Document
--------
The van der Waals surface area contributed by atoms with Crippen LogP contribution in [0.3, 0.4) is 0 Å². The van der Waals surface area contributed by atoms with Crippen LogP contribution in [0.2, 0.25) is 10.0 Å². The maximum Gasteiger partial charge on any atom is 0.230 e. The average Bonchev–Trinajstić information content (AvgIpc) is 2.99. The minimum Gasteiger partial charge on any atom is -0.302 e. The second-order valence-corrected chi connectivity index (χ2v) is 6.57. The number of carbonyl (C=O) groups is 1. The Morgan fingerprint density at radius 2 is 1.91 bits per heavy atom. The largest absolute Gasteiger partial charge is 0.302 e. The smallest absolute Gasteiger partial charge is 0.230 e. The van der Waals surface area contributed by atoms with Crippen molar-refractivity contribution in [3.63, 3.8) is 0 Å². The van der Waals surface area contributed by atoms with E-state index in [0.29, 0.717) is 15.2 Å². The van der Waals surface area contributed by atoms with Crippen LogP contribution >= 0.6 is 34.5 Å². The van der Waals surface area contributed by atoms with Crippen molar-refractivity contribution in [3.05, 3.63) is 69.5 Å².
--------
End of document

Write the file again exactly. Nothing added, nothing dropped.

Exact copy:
The van der Waals surface area contributed by atoms with Crippen LogP contribution in [0.3, 0.4) is 0 Å². The van der Waals surface area contributed by atoms with Crippen LogP contribution in [0.2, 0.25) is 10.0 Å². The maximum Gasteiger partial charge on any atom is 0.230 e. The average Bonchev–Trinajstić information content (AvgIpc) is 2.99. The minimum Gasteiger partial charge on any atom is -0.302 e. The second-order valence-corrected chi connectivity index (χ2v) is 6.57. The number of carbonyl (C=O) groups is 1. The Morgan fingerprint density at radius 2 is 1.91 bits per heavy atom. The largest absolute Gasteiger partial charge is 0.302 e. The smallest absolute Gasteiger partial charge is 0.230 e. The van der Waals surface area contributed by atoms with Crippen molar-refractivity contribution in [3.63, 3.8) is 0 Å². The van der Waals surface area contributed by atoms with E-state index in [0.29, 0.717) is 15.2 Å². The van der Waals surface area contributed by atoms with Crippen LogP contribution >= 0.6 is 34.5 Å². The van der Waals surface area contributed by atoms with Crippen molar-refractivity contribution in [3.05, 3.63) is 69.5 Å².